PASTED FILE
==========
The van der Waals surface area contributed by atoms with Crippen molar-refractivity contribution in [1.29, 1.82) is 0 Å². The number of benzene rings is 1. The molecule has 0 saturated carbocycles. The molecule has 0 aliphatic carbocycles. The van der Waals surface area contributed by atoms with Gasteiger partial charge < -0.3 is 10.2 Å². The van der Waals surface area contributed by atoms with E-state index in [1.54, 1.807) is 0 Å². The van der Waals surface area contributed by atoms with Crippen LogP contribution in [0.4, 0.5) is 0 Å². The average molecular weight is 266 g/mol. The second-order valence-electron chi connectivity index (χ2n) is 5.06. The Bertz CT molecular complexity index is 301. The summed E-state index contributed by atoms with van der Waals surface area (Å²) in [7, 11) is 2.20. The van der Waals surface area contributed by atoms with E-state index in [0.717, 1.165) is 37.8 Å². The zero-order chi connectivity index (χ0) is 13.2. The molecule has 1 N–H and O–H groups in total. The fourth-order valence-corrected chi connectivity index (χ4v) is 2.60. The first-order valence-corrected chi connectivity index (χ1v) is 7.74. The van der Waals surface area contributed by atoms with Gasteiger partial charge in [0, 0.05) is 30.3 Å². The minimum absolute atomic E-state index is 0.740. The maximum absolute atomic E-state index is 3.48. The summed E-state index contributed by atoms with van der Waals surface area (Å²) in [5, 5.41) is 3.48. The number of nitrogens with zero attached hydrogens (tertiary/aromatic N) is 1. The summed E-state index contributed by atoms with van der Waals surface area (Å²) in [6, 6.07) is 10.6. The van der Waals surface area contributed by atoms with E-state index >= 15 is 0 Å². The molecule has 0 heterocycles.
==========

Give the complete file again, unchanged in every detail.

The van der Waals surface area contributed by atoms with Crippen molar-refractivity contribution in [1.29, 1.82) is 0 Å². The number of benzene rings is 1. The molecule has 0 saturated carbocycles. The molecule has 0 aliphatic carbocycles. The van der Waals surface area contributed by atoms with Gasteiger partial charge < -0.3 is 10.2 Å². The van der Waals surface area contributed by atoms with E-state index in [1.54, 1.807) is 0 Å². The van der Waals surface area contributed by atoms with Crippen LogP contribution in [0.4, 0.5) is 0 Å². The average molecular weight is 266 g/mol. The second-order valence-electron chi connectivity index (χ2n) is 5.06. The Bertz CT molecular complexity index is 301. The summed E-state index contributed by atoms with van der Waals surface area (Å²) in [7, 11) is 2.20. The van der Waals surface area contributed by atoms with E-state index in [0.717, 1.165) is 37.8 Å². The zero-order chi connectivity index (χ0) is 13.2. The molecule has 1 N–H and O–H groups in total. The fourth-order valence-corrected chi connectivity index (χ4v) is 2.60. The first-order valence-corrected chi connectivity index (χ1v) is 7.74. The van der Waals surface area contributed by atoms with Gasteiger partial charge in [0, 0.05) is 30.3 Å². The minimum absolute atomic E-state index is 0.740. The maximum absolute atomic E-state index is 3.48. The summed E-state index contributed by atoms with van der Waals surface area (Å²) in [5, 5.41) is 3.48. The number of nitrogens with zero attached hydrogens (tertiary/aromatic N) is 1. The summed E-state index contributed by atoms with van der Waals surface area (Å²) in [6, 6.07) is 10.6. The van der Waals surface area contributed by atoms with E-state index >= 15 is 0 Å². The molecule has 0 heterocycles.